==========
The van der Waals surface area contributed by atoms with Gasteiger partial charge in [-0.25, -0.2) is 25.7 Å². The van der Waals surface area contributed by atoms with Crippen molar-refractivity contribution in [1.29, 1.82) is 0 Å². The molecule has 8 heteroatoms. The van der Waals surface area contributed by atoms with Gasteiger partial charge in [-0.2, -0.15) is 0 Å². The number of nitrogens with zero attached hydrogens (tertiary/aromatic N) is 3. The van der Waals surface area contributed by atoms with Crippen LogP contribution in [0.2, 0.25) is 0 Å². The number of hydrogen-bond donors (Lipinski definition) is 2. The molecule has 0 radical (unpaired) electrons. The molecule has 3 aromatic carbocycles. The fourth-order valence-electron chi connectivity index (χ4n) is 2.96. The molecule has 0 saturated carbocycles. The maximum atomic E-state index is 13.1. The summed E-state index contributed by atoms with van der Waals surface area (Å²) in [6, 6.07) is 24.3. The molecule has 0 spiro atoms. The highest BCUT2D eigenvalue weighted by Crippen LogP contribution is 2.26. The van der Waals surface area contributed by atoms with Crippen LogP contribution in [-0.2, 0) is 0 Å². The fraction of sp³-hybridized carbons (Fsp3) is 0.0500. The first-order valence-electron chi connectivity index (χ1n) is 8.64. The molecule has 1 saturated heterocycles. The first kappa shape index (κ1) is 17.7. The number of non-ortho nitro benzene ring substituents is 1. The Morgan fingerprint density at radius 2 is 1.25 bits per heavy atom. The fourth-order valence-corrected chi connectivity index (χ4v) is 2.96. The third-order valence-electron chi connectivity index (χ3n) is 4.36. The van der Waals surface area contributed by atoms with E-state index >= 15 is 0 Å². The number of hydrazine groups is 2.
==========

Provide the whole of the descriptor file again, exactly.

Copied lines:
The van der Waals surface area contributed by atoms with Gasteiger partial charge in [-0.25, -0.2) is 25.7 Å². The van der Waals surface area contributed by atoms with Crippen molar-refractivity contribution in [1.29, 1.82) is 0 Å². The molecule has 8 heteroatoms. The van der Waals surface area contributed by atoms with Gasteiger partial charge in [-0.2, -0.15) is 0 Å². The number of nitrogens with zero attached hydrogens (tertiary/aromatic N) is 3. The van der Waals surface area contributed by atoms with Crippen LogP contribution in [0.2, 0.25) is 0 Å². The number of hydrogen-bond donors (Lipinski definition) is 2. The molecule has 0 radical (unpaired) electrons. The molecule has 3 aromatic carbocycles. The fourth-order valence-electron chi connectivity index (χ4n) is 2.96. The molecule has 0 saturated carbocycles. The maximum atomic E-state index is 13.1. The summed E-state index contributed by atoms with van der Waals surface area (Å²) in [6, 6.07) is 24.3. The molecule has 0 spiro atoms. The highest BCUT2D eigenvalue weighted by Crippen LogP contribution is 2.26. The van der Waals surface area contributed by atoms with Crippen LogP contribution in [-0.2, 0) is 0 Å². The fraction of sp³-hybridized carbons (Fsp3) is 0.0500. The first-order valence-electron chi connectivity index (χ1n) is 8.64. The molecule has 1 saturated heterocycles. The first kappa shape index (κ1) is 17.7. The number of non-ortho nitro benzene ring substituents is 1. The Morgan fingerprint density at radius 2 is 1.25 bits per heavy atom. The fourth-order valence-corrected chi connectivity index (χ4v) is 2.96. The third-order valence-electron chi connectivity index (χ3n) is 4.36. The van der Waals surface area contributed by atoms with E-state index >= 15 is 0 Å². The number of hydrazine groups is 2.